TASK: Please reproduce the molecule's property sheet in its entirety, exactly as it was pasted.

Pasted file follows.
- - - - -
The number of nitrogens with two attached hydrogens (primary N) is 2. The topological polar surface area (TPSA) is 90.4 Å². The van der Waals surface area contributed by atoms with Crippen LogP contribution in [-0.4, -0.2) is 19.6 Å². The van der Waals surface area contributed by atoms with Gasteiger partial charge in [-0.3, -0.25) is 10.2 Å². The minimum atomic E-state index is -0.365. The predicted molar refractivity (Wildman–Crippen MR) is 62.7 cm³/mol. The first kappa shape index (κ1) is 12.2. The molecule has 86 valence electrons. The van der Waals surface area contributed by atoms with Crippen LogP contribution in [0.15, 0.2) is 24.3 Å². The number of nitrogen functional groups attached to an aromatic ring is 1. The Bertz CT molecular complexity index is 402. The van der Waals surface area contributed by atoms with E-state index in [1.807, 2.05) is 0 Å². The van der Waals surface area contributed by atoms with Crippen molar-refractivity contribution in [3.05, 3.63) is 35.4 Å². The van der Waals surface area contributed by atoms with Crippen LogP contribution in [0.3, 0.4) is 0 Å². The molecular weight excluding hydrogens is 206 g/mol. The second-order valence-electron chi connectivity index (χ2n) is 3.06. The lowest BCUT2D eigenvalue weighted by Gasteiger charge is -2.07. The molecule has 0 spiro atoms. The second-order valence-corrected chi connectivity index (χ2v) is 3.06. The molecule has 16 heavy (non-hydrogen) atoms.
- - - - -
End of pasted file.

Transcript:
The number of nitrogens with two attached hydrogens (primary N) is 2. The topological polar surface area (TPSA) is 90.4 Å². The van der Waals surface area contributed by atoms with Crippen LogP contribution in [-0.4, -0.2) is 19.6 Å². The van der Waals surface area contributed by atoms with Gasteiger partial charge in [-0.3, -0.25) is 10.2 Å². The minimum atomic E-state index is -0.365. The predicted molar refractivity (Wildman–Crippen MR) is 62.7 cm³/mol. The first kappa shape index (κ1) is 12.2. The molecule has 86 valence electrons. The van der Waals surface area contributed by atoms with Crippen LogP contribution in [0.15, 0.2) is 24.3 Å². The number of nitrogen functional groups attached to an aromatic ring is 1. The Bertz CT molecular complexity index is 402. The van der Waals surface area contributed by atoms with E-state index in [1.807, 2.05) is 0 Å². The van der Waals surface area contributed by atoms with Crippen molar-refractivity contribution in [3.05, 3.63) is 35.4 Å². The van der Waals surface area contributed by atoms with Crippen LogP contribution in [0.3, 0.4) is 0 Å². The molecular weight excluding hydrogens is 206 g/mol. The second-order valence-electron chi connectivity index (χ2n) is 3.06. The lowest BCUT2D eigenvalue weighted by Gasteiger charge is -2.07. The molecule has 0 spiro atoms. The second-order valence-corrected chi connectivity index (χ2v) is 3.06. The molecule has 16 heavy (non-hydrogen) atoms.